In June 2013, the North Atlantic Treaty Organization (NATO) and Colombia signed a security cooperation agreement aimed at exchanging intelligence information in order to improve the capabilities on both sides of the Atlantic to face common threats, particularly transnational crime.  This accord was sent to the Colombian Congress in September and, at the time of writing, is still awaiting ratification. It should be noted that this accord has weathered criticism, in particular from several Latin American leaders who regard it as a potential NATO “beachhead” into Latin America. The objective of this article is to place this agreement into the proper context of Latin American geopolitical and geosecurity affairs.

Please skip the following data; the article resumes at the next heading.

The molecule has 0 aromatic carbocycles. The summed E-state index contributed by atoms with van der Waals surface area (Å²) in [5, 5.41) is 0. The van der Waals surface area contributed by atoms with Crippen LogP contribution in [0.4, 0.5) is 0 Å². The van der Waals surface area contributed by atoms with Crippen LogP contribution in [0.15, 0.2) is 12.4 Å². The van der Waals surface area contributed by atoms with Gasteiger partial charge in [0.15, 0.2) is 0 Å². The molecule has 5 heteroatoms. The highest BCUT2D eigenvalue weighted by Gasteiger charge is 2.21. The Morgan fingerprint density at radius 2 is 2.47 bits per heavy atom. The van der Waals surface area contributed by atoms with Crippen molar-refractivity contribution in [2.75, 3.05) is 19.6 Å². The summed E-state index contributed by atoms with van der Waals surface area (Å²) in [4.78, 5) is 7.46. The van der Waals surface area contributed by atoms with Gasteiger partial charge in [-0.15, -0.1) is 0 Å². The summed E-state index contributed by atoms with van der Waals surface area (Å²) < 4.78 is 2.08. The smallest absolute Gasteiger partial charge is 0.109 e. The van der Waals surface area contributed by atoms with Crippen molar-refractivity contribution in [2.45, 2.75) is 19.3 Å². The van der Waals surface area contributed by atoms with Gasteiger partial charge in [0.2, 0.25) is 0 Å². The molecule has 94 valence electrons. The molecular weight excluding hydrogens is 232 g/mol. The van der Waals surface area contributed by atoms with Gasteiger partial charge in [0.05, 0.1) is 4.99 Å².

The Agreement

The Security of Information Agreement between Colombia and NATO was signed on June 25, 2013 between NATO Deputy Secretary General Ambassador Alexander Vershbow and Colombia’s Defense Minister Juan Carlos Pinzón Bueno. The goal is to strengthen security relations between the Alliance and the South American nation.

According to media reports, Bogotá will provide the Alliance with its experience in combating drug trafficking and international terrorism, while “Colombia will allegedly receive intelligence information from NATO, as well as gain access to best practices in relation to transparency, humanitarian operations, and strengthening the army.” In September 2013, the Colombian Ministries of Defense and Foreign Affairs sent a bill to the Colombian congress to ratify the Bogotá-NATO accord. The document highlights how “an objective of Colombia is to strengthen cooperation with multilateral organizations and nations […] to guide the future vision of the Colombian armed forces.” Hence, closer relations with NATO are strongly encouraged. » More